Jan 4, 2014; Indianapolis, IN, USA; Kansas City Chiefs wide receiver Dexter McCluster (22) runs with the ball against the Indianapolis Colts during the 2013 AFC wild card playoff football game at Lucas Oil Stadium. Mandatory Credit: Brian Spurlock-USA TODAY Sports

Tennessee Titans Have Underrated Offensive Weapon in Dexter McCluster

When the Tennessee Titans decided not to re-sign running back Chris Johnson, Tennessee lost one of the most dynamic playmakers in the NFL. Say what you will about his recent decline in form, but when Johnson touched the ball there was a collective holding of breath, because he could literally take it to the house every play.

Now, the Titans must move on without CJ2K in the backfield. The talk surrounding the offense has fallen on the shoulders of quarterback Jake Locker, second-year receiver Justin Hunter, second-round draft pick Bishop Sankey, veteran tight end Delanie Walker, and last season’s star Kendall Wright. However, the one offensive weapon Tennessee possesses that doesn’t seem to get much attention is their free agent pick up from the Kansas City Chiefs, Dexter McCluster.

Chosen in the second round of the 2010 NFL Draft, McCluster was known as an explosive kick returner with elite speed coming out of Ole Miss. Since then, he’s failed to impress in a major way in the NFL, only carrying the ball 20 times in the last two seasons.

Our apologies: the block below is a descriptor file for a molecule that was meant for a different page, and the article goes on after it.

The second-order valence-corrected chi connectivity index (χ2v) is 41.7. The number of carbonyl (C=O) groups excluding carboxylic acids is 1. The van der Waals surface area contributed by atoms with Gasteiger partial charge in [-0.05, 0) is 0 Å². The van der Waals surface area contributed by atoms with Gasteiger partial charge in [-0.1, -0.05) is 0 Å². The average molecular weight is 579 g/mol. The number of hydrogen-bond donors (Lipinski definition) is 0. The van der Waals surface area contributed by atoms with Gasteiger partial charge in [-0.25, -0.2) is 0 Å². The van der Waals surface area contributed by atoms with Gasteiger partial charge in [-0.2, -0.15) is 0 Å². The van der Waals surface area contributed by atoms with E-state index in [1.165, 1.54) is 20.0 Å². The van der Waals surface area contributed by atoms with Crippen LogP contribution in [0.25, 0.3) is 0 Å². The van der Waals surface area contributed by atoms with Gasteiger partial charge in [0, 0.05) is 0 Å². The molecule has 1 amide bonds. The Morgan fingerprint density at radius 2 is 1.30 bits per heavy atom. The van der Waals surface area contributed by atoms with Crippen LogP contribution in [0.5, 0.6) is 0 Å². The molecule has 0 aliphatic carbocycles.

The problem in McCluster’s time with Kansas City is that he was deemed surplus to requirements at the running back position. 2011 was the only season he had a real opportunity to run the ball consistently, and it showed in his statistics – McCluster averaged 4.5 yards per carry on more than 500 yards. However, he’s steadily gained in both receiving yards and receptions throughout his NFL career and could see more touches and a faster paced offense in Tennessee.

McCluster is the Titans’ wild card on offense. QB Locker has come out as saying that the team will be a passing team in 2014, and head coach Ken Whisenhunt is known for his unpredictable play calling. Sankey will be the go-to back, but McCluster has the skills and the hands to be an asset in the passing game out of the backfield, while also being a talented running back option. He’s the type of do-it-all back that will fit perfectly in the Titans’ new system.

This season, Locker will frequently come under pressure from opposing defenses, especially in a division that boasts pass rushers like J.J. Watt, Jadeveon Clowney, and Robert Mathis. McCluster could be the go-to escape pass that turns into a 20+ yard play. His speed and agility are his most highlighted assets, but his football intelligence when it comes to positioning will allow for him to be a major asset to the Tennessee offense in 2014.

Taylor Sturm is a contributor for TitanSized.com. Follow him on Twitter @TSturmRS, like him on Facebook or add him to your network on Google.

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